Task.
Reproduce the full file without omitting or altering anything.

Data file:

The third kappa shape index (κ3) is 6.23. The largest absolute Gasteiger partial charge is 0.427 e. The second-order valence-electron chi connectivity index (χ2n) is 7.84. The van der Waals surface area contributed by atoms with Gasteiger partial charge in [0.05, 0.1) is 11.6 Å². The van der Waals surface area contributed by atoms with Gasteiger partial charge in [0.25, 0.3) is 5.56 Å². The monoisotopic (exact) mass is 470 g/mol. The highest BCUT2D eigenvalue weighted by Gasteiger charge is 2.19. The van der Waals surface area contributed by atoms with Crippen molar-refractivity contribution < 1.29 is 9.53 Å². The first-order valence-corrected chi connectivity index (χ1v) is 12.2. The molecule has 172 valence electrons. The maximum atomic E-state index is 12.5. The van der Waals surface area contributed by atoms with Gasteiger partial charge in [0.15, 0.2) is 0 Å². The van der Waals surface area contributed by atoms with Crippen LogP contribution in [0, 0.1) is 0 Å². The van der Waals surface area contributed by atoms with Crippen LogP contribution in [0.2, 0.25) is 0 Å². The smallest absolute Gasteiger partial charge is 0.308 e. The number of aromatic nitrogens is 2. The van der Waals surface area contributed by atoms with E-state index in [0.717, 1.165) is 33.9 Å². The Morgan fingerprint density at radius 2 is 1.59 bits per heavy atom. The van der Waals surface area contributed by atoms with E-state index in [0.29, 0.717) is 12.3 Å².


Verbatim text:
The third kappa shape index (κ3) is 6.23. The largest absolute Gasteiger partial charge is 0.427 e. The second-order valence-electron chi connectivity index (χ2n) is 7.84. The van der Waals surface area contributed by atoms with Gasteiger partial charge in [0.05, 0.1) is 11.6 Å². The van der Waals surface area contributed by atoms with Gasteiger partial charge in [0.25, 0.3) is 5.56 Å². The monoisotopic (exact) mass is 470 g/mol. The highest BCUT2D eigenvalue weighted by Gasteiger charge is 2.19. The van der Waals surface area contributed by atoms with Crippen molar-refractivity contribution < 1.29 is 9.53 Å². The first-order valence-corrected chi connectivity index (χ1v) is 12.2. The molecule has 172 valence electrons. The maximum atomic E-state index is 12.5. The van der Waals surface area contributed by atoms with Gasteiger partial charge in [0.15, 0.2) is 0 Å². The van der Waals surface area contributed by atoms with Crippen LogP contribution in [0, 0.1) is 0 Å². The van der Waals surface area contributed by atoms with Crippen LogP contribution in [0.2, 0.25) is 0 Å². The smallest absolute Gasteiger partial charge is 0.308 e. The number of aromatic nitrogens is 2. The van der Waals surface area contributed by atoms with E-state index in [0.717, 1.165) is 33.9 Å². The Morgan fingerprint density at radius 2 is 1.59 bits per heavy atom. The van der Waals surface area contributed by atoms with E-state index in [0.29, 0.717) is 12.3 Å².